source who knows the area well says that they reached a petrol pump that
is just before a bridge leading to Ngaba market, on the opposite side of
town to the crossroads where the Kirti monk Tapey set himself on fire on
Friday.

Armed police arrived at the scene, and according to two of the reports,
Sey monks began to return to the monastery, where they are now
surrounded by armed police personnel and likely to be under lockdown
after the protest.

The Chinese state media has confirmed that a monk, who has been
identified by Tibetan sources as Tapey, walked out of the Kirti
Monastery in Aba, Sichuan province, and set himself on fire in a local
street on Friday afternoon, Xinhua news agency said, citing the local
Communist Party chief, Shi Jun. Shi reportedly said police put out the
fire, and that the man was taken to hospital with burn injuries to his
neck and head. Unofficial reports received from the area over the
weekend confirm that Tapey was shot by People?s Armed Police troops
after he set himself alight. His current condition is not known although
the Chinese news agency Xinhua reported that he is now in hospital.
Shops in Ngaba town market were apparently closed over the weekend after
the incident and the presence of troops in the area may have been
stepped up, with one eyewitness source reporting a very visible presence
of troops in the area close to Sey monastery apparently carrying out
manoeuvres.

Tapey had set himself on fire after officials announced a ban on marking
the Monlam prayer festival at Kirti. The Monlam (Great Prayer) Festival,
falls on 4th -11th day of the 1st Tibetan month in Tibetan Buddhism ?
directly after the Tibetan New Year (Losar). As the greatest religious
festival in Tibet, thousands of monks (of the three main monasteries of
Drepung, Sera and Ganden) traditionally gathered for chanting prayers
and performing religious rituals at the Jokhang Temple in Lhasa.

The ban on Monlam Chenmo reported at Kirti and Sey is a further example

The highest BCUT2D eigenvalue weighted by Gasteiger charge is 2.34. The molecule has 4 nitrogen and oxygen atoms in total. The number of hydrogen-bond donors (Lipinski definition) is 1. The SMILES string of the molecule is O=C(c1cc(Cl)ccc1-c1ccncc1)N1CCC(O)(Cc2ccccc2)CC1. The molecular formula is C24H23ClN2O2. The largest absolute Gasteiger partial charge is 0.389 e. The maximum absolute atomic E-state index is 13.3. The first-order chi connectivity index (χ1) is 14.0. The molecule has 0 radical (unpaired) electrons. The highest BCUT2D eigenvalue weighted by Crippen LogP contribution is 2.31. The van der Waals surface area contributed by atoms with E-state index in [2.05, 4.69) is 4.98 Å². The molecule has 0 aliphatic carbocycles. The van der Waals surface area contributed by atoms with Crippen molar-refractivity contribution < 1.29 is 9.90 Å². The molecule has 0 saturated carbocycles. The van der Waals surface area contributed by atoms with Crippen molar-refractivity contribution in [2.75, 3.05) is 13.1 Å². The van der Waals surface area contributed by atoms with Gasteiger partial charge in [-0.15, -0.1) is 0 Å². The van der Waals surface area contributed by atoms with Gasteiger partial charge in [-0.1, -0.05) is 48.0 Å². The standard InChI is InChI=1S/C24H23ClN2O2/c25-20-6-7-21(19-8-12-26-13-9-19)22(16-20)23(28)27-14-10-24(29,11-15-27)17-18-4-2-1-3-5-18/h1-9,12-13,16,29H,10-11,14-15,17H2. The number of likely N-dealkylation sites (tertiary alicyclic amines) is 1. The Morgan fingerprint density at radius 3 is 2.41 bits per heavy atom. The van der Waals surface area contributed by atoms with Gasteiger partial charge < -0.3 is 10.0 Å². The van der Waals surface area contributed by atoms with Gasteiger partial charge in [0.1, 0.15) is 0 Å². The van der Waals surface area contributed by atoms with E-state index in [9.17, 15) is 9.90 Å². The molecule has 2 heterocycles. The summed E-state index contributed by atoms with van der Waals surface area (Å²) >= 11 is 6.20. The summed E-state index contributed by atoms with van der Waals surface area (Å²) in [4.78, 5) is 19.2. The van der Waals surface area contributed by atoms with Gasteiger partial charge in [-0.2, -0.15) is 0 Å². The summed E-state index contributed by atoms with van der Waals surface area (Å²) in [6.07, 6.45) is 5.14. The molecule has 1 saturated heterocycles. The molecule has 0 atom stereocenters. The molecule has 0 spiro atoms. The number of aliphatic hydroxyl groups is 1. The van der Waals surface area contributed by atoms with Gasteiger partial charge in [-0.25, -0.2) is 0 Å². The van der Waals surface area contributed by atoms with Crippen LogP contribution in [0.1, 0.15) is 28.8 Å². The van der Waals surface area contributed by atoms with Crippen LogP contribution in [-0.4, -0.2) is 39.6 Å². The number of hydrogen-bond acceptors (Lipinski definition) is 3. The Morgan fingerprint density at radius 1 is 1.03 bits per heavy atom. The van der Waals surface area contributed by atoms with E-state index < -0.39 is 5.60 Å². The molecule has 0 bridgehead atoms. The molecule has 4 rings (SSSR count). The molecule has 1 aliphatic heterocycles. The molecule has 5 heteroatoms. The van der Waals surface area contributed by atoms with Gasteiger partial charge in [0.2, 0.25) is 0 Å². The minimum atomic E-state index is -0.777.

of the way in which state repression of religion has created deepening
tension in Tibet, the opposite of the ?genuine stability? the Chinese
government states it is seeking in Tibet.

The crackdown in Ngaba has been particularly severe following a major
protest involving monks from Kirti monastery and local people on March
16 last year, and the presence of troops in the area has been stepped up
more recently. At least 10 Tibetans - including 16 year old schoolgirl
Lhundup Tso - were shot dead last year after police opened fire on
unarmed protestors after a morning prayer session at Kirti monastery on
March 16, 2008. Many more monks and laypeople have been imprisoned and
tortured since then, and during police raids at Kirti, photographs of
the Dalai Lama and senior religious leaders were destroyed. In June last
year troops raided Sey monastery, smashing images of the Dalai Lama and
harassing monks who were in retreat at that time.

This is the only known period since the anniversary of the March 1959
Uprising when protests have continued in Tibetan areas despite the
severity of the Chinese government?s response since March 10 last year.
CTC National Office 1425 René-Lévesque Blvd West, 3rd Floor, Montréal, Québec, Canada, H3G 1T7